The TMJ consists of three bony parts:
Glenoid fossa - Oval depression in the temporal bone that articulates with the mandibular condyle.
Articular eminence - Ramp-shaped segment of the temporal bone located anterior to the glenoid fossa.
Condyle - The knuckle-shaped portion of the mandibular ramus found on the end of the condyloid process. It is positioned underneath the glenoid fossa and makes up the hinge joint of the TMJ.
The muscles of the head can be classified into two groups, muscles of facial expression and muscles of mastication. How muscles work and function depends on the action of each muscle (movement), the type of joint it is associated with, and the way the muscle is attached on either side of the joint. Muscles are usually attached to two places: one end being joined to an immovable or fixed portion, and the other end being joined to a movable portion on the other side of a joint. The immovable portion is called the origin of the muscle, and the movable portion is called the insertion. When muscles of the head contract, the insertion end is pulled toward the origin.
The muscles that are underneath the skin of the face are responsible for helping communicate our feelings through facial expression. The muscles of the mouth help us express surprise, sadness, anger, fear, and pain. Table 3-3 lists the muscles of facial expression and figure 3-15 illustrates these muscles.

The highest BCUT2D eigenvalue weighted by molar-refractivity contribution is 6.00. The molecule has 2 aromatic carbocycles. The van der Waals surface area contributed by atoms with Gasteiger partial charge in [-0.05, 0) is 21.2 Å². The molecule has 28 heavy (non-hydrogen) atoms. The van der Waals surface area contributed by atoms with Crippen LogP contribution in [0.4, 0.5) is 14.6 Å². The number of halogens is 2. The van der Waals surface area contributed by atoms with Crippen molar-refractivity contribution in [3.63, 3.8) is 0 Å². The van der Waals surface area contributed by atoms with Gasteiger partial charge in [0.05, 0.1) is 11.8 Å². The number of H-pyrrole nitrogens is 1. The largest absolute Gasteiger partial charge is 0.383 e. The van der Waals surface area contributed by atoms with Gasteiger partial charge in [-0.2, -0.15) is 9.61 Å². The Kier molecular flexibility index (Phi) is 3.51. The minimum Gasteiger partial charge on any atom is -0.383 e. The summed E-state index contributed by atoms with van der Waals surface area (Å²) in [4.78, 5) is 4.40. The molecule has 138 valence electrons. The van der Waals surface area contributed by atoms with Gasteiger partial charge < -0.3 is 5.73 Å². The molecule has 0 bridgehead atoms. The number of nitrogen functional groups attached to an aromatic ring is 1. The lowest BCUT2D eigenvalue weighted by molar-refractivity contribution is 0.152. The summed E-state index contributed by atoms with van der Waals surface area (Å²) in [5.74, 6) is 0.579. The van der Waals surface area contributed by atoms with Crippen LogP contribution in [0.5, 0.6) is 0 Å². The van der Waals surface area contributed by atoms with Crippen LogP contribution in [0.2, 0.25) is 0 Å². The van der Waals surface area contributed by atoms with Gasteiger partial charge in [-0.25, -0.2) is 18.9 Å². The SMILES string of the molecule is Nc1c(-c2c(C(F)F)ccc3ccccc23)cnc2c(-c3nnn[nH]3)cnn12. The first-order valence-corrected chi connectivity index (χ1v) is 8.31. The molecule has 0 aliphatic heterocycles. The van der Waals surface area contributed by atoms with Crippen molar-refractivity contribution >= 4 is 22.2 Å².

Mastication is defined as the process of chewing food in preparation for swallowing and digestion. Four pairs of muscles in the mandible make chewing movements possible. These muscles can be grouped into two different functions. The first group includes three pairs of muscles that elevate the mandible to close the mouth as in biting down. The last group includes one pair that can depress the mandible (open the mouth), make grinding actions side to side, and can make the mandible go forward in a protruding motion. Table 3-4 lists the muscles of mastication and figure 3-16 illustrates these muscles.
The oral cavity (mouth) contains various structures that aid in the digestion process of food and also serves as an organ of speech and sensory
Figure 3-15. - Anatomy of muscles of facial expression.Continue Reading